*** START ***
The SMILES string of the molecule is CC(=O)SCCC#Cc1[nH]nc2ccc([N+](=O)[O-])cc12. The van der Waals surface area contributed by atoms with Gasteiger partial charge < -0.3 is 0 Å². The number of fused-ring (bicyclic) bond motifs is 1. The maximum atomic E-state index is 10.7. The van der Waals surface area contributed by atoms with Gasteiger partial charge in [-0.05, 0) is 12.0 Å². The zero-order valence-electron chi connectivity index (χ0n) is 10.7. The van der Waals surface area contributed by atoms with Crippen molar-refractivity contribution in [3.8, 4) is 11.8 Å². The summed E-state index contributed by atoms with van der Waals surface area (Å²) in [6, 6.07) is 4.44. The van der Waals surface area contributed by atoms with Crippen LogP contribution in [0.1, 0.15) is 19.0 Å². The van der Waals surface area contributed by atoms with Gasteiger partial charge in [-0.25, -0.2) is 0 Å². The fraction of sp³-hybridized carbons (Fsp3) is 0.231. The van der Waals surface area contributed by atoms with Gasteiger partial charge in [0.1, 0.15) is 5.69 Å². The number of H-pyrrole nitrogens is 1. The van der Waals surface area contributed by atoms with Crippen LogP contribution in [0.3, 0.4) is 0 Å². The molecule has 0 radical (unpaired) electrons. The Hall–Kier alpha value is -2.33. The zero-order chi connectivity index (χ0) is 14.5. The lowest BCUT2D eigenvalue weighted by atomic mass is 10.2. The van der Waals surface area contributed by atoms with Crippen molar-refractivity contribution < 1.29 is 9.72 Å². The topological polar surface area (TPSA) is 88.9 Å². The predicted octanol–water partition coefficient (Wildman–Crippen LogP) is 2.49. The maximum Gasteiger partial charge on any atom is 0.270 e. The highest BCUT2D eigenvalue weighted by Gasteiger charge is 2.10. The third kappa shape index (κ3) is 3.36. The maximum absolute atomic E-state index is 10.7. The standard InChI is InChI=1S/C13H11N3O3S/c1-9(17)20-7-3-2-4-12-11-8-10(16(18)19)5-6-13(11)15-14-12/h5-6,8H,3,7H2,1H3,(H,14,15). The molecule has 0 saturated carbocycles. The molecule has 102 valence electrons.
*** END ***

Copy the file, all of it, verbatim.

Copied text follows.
The SMILES string of the molecule is CC(=O)SCCC#Cc1[nH]nc2ccc([N+](=O)[O-])cc12. The van der Waals surface area contributed by atoms with Gasteiger partial charge < -0.3 is 0 Å². The number of fused-ring (bicyclic) bond motifs is 1. The maximum atomic E-state index is 10.7. The van der Waals surface area contributed by atoms with Gasteiger partial charge in [-0.05, 0) is 12.0 Å². The zero-order valence-electron chi connectivity index (χ0n) is 10.7. The van der Waals surface area contributed by atoms with Crippen molar-refractivity contribution in [3.8, 4) is 11.8 Å². The summed E-state index contributed by atoms with van der Waals surface area (Å²) in [6, 6.07) is 4.44. The van der Waals surface area contributed by atoms with Crippen LogP contribution in [0.1, 0.15) is 19.0 Å². The van der Waals surface area contributed by atoms with Gasteiger partial charge in [-0.25, -0.2) is 0 Å². The fraction of sp³-hybridized carbons (Fsp3) is 0.231. The van der Waals surface area contributed by atoms with Gasteiger partial charge in [0.1, 0.15) is 5.69 Å². The number of H-pyrrole nitrogens is 1. The van der Waals surface area contributed by atoms with Crippen LogP contribution in [0.3, 0.4) is 0 Å². The molecule has 0 radical (unpaired) electrons. The Hall–Kier alpha value is -2.33. The zero-order chi connectivity index (χ0) is 14.5. The lowest BCUT2D eigenvalue weighted by atomic mass is 10.2. The van der Waals surface area contributed by atoms with Crippen molar-refractivity contribution < 1.29 is 9.72 Å². The topological polar surface area (TPSA) is 88.9 Å². The predicted octanol–water partition coefficient (Wildman–Crippen LogP) is 2.49. The maximum Gasteiger partial charge on any atom is 0.270 e. The highest BCUT2D eigenvalue weighted by Gasteiger charge is 2.10. The third kappa shape index (κ3) is 3.36. The maximum absolute atomic E-state index is 10.7. The standard InChI is InChI=1S/C13H11N3O3S/c1-9(17)20-7-3-2-4-12-11-8-10(16(18)19)5-6-13(11)15-14-12/h5-6,8H,3,7H2,1H3,(H,14,15). The molecule has 0 saturated carbocycles. The molecule has 102 valence electrons.